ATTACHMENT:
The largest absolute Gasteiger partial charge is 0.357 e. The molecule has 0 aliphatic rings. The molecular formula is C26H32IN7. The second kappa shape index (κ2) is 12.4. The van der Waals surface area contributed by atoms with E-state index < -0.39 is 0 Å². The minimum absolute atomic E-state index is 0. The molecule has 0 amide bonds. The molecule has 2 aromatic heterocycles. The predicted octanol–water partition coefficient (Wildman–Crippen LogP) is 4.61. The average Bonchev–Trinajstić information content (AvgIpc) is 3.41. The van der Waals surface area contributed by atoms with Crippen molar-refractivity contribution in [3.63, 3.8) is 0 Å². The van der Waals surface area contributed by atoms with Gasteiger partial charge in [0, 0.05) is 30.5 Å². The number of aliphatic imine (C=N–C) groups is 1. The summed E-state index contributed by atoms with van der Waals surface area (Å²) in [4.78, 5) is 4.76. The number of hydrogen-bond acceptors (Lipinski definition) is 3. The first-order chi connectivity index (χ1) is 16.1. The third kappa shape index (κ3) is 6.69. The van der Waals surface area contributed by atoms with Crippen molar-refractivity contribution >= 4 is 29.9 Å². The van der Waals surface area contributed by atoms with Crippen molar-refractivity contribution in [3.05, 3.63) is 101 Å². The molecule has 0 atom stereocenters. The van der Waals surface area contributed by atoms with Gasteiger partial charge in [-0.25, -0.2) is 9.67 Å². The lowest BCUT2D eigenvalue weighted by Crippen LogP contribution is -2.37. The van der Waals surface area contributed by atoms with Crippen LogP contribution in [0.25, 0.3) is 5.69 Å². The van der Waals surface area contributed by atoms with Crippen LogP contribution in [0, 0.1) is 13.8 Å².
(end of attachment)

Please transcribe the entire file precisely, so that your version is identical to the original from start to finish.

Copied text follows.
The largest absolute Gasteiger partial charge is 0.357 e. The molecule has 0 aliphatic rings. The molecular formula is C26H32IN7. The second kappa shape index (κ2) is 12.4. The van der Waals surface area contributed by atoms with E-state index < -0.39 is 0 Å². The minimum absolute atomic E-state index is 0. The molecule has 0 amide bonds. The molecule has 2 aromatic heterocycles. The predicted octanol–water partition coefficient (Wildman–Crippen LogP) is 4.61. The average Bonchev–Trinajstić information content (AvgIpc) is 3.41. The van der Waals surface area contributed by atoms with Crippen molar-refractivity contribution in [3.63, 3.8) is 0 Å². The van der Waals surface area contributed by atoms with Gasteiger partial charge in [0, 0.05) is 30.5 Å². The number of aliphatic imine (C=N–C) groups is 1. The summed E-state index contributed by atoms with van der Waals surface area (Å²) in [4.78, 5) is 4.76. The number of hydrogen-bond acceptors (Lipinski definition) is 3. The first-order chi connectivity index (χ1) is 16.1. The third kappa shape index (κ3) is 6.69. The van der Waals surface area contributed by atoms with Crippen molar-refractivity contribution >= 4 is 29.9 Å². The van der Waals surface area contributed by atoms with Crippen molar-refractivity contribution in [3.05, 3.63) is 101 Å². The molecule has 0 atom stereocenters. The van der Waals surface area contributed by atoms with Gasteiger partial charge in [-0.25, -0.2) is 9.67 Å². The lowest BCUT2D eigenvalue weighted by Crippen LogP contribution is -2.37. The van der Waals surface area contributed by atoms with Crippen LogP contribution in [0.25, 0.3) is 5.69 Å². The van der Waals surface area contributed by atoms with Crippen LogP contribution in [0, 0.1) is 13.8 Å².